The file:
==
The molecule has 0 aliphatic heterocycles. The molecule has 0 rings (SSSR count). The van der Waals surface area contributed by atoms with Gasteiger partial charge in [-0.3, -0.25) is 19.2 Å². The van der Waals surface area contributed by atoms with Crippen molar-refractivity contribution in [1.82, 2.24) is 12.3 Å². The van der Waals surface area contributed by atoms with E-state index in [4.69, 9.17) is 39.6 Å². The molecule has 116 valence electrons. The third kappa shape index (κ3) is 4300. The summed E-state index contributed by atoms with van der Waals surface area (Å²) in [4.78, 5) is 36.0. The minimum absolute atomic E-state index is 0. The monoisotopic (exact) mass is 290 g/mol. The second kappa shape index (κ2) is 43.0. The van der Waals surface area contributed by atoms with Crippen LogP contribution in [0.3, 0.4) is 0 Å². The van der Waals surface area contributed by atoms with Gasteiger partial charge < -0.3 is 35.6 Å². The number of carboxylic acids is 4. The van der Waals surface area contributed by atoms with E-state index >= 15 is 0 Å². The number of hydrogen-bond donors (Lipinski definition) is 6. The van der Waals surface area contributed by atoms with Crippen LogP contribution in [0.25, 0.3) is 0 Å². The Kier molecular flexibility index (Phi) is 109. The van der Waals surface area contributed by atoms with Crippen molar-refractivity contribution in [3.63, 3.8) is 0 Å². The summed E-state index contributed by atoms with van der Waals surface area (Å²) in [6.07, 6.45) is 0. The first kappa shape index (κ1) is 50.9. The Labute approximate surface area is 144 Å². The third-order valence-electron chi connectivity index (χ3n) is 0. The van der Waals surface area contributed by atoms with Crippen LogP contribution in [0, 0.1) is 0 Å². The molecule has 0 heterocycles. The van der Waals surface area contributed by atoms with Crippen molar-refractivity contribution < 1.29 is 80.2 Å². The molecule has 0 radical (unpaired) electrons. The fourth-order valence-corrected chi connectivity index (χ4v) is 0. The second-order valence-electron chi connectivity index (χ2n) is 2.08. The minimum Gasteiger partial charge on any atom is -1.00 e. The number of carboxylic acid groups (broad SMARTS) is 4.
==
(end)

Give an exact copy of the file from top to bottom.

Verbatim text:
The molecule has 0 aliphatic heterocycles. The molecule has 0 rings (SSSR count). The van der Waals surface area contributed by atoms with Gasteiger partial charge in [-0.3, -0.25) is 19.2 Å². The van der Waals surface area contributed by atoms with Crippen molar-refractivity contribution in [1.82, 2.24) is 12.3 Å². The van der Waals surface area contributed by atoms with E-state index in [4.69, 9.17) is 39.6 Å². The molecule has 116 valence electrons. The third kappa shape index (κ3) is 4300. The summed E-state index contributed by atoms with van der Waals surface area (Å²) in [4.78, 5) is 36.0. The minimum absolute atomic E-state index is 0. The monoisotopic (exact) mass is 290 g/mol. The second kappa shape index (κ2) is 43.0. The van der Waals surface area contributed by atoms with Crippen LogP contribution in [0.3, 0.4) is 0 Å². The van der Waals surface area contributed by atoms with Gasteiger partial charge < -0.3 is 35.6 Å². The number of carboxylic acids is 4. The van der Waals surface area contributed by atoms with E-state index >= 15 is 0 Å². The number of hydrogen-bond donors (Lipinski definition) is 6. The van der Waals surface area contributed by atoms with Crippen LogP contribution in [0.25, 0.3) is 0 Å². The Kier molecular flexibility index (Phi) is 109. The van der Waals surface area contributed by atoms with Crippen molar-refractivity contribution in [3.63, 3.8) is 0 Å². The summed E-state index contributed by atoms with van der Waals surface area (Å²) in [6.07, 6.45) is 0. The first kappa shape index (κ1) is 50.9. The Labute approximate surface area is 144 Å². The third-order valence-electron chi connectivity index (χ3n) is 0. The van der Waals surface area contributed by atoms with Crippen LogP contribution in [0, 0.1) is 0 Å². The molecule has 0 heterocycles. The van der Waals surface area contributed by atoms with Crippen molar-refractivity contribution < 1.29 is 80.2 Å². The molecule has 0 radical (unpaired) electrons. The fourth-order valence-corrected chi connectivity index (χ4v) is 0. The second-order valence-electron chi connectivity index (χ2n) is 2.08. The minimum Gasteiger partial charge on any atom is -1.00 e. The number of carboxylic acid groups (broad SMARTS) is 4.